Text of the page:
• Shopping for food
    • Shop at the perimeter of an US food store where the cold refrigeration is. This is where fresh fruits and vegetables, meats and dairy cases are. Processed foods have longer shelf lives and therefore are often located in the middle of the store.
    • Purchasing food that only one’s grandparents would recognize. While there are many improvements in food quality and convenience through improved packaging, processed foods also often have unnecessary fats, salt and other ingredients that do not necessarily add to their nutritional quality. Processing may also decrease their nutritional quality. They also are frequently more expensive.
    • Having the children choose one or more foods to prepare at home also helps them to be invested in their own nutrition.
  • Exercising more
    • There are many ways to increase exercise in one’s daily life including walking (park at the far end of a lot and walk in), climbing stairs (walk up 1-2 flights instead of taking the elevator) and even just playing on a playground for 30 minutes (~200 calories).
    • For more information about exercise see How Far is 10,000 Steps?
  • Miscellaneous
    • “Saving up calories” for a special treat or extra portion once in a while is perfectly fine, but planning for it when possible helps.
      If the family knows that there is going to be a birthday party, then they can plan to not have a dessert or not have a third portion of another food to “save the calories” for the birthday cake.

    • Have another alternative generally available such as a diet soda, popcorn, graham crackers, etc. for the unexpected social occasion where food and drink would be expected.

Questions for Further Discussion
1. What other nutrition counseling tips do you have?
2. What obesity screening laboratories are recommended?
3. What local resources are available for food insecurity?
4. What local resources are available for exercise opportunities?

Related Cases

To Learn More
To view pediatric review articles on this topic from the past year check PubMed.

Evidence-based medicine information on this topic can be found at SearchingPediatrics.com, the National Guideline Clearinghouse and the Cochrane Database of Systematic Reviews.

Information prescriptions for patients can be found at MedlinePlus for these topics: Obesity in Children, Exercise for Children, and Child Nutrition.

To view current news articles on this topic check Google News.

To view images related to this topic check Google Images.

Pollan M. Food Rules. Penguin Press. New York, NY. 2009.

McDonald’s. McDonald’s USA Nutrition Facts for Popular Menu Items. Available from the Internet at http://nutrition.mcdonalds.com/nutritionexchange/nutritionfacts.pdf (rev. 9/9/11 cited 5/21/2012).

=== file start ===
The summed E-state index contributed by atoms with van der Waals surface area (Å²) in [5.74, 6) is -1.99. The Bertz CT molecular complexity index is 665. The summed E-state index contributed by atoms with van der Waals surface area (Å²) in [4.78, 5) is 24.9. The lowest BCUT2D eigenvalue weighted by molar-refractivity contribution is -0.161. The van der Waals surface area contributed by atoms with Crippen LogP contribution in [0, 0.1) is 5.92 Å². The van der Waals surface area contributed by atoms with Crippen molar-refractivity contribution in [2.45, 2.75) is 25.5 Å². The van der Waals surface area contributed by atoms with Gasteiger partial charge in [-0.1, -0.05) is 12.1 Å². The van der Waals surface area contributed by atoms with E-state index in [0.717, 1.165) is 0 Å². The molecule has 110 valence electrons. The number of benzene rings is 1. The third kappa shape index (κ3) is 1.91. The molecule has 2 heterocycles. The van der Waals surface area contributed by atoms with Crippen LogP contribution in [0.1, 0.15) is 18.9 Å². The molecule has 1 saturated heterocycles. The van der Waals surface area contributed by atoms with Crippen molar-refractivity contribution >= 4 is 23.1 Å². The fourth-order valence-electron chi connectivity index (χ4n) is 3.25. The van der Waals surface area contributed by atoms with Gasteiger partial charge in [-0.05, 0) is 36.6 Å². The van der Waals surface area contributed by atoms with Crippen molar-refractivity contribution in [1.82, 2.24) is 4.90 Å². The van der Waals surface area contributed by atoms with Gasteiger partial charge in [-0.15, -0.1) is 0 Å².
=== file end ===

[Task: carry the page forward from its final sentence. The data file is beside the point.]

US Department of Agriculture. ChooseMyPlate.gov. Available from the Internet at http://www.choosemyplate.gov/ (cited 5/21/2012).

ACGME Competencies Highlighted by Case

  • Patient Care
    1. When interacting with patients and their families, the health care professional communicates effectively and demonstrates caring and respectful behaviors.
    2. Essential and accurate information about the patients’ is gathered.
    3. Informed decisions about diagnostic and therapeutic interventions based on patient information and preferences, up-to-date scientific evidence, and clinical judgment is made.
    4. Patient management plans are developed and carried out.
    5. Patients and their families are counseled and educated.
    8. Health care services aimed at preventing health problems or maintaining health are provided.

  • Medical Knowledge
    10. An investigatory and analytic thinking approach to the clinical situation is demonstrated.
    11. Basic and clinically supportive sciences appropriate to their discipline are known and applied.

  • Practice Based Learning and Improvement
    13. Information about other populations of patients, especially the larger population from which this patient is drawn, is obtained and used.

  • Interpersonal and Communication Skills
    19. The health professional works effectively with others as a member or leader of a health care team or other professional group.

  • Professionalism
    20. Respect, compassion, and integrity; a responsiveness to the needs of patients and society that supercedes self-interest; accountability to patients, society, and the profession; and a commitment to excellence and on-going professional development are demonstrated.
    21. A commitment to ethical principles pertaining to provision or withholding of clinical care, confidentiality of patient information, informed consent, and business practices are demonstrated.
    22. Sensitivity and responsiveness to patients’ culture, age, gender, and disabilities are demonstrated.


    Donna M. D’Alessandro, MD
    Professor of Pediatrics, University of Iowa Children’s Hospital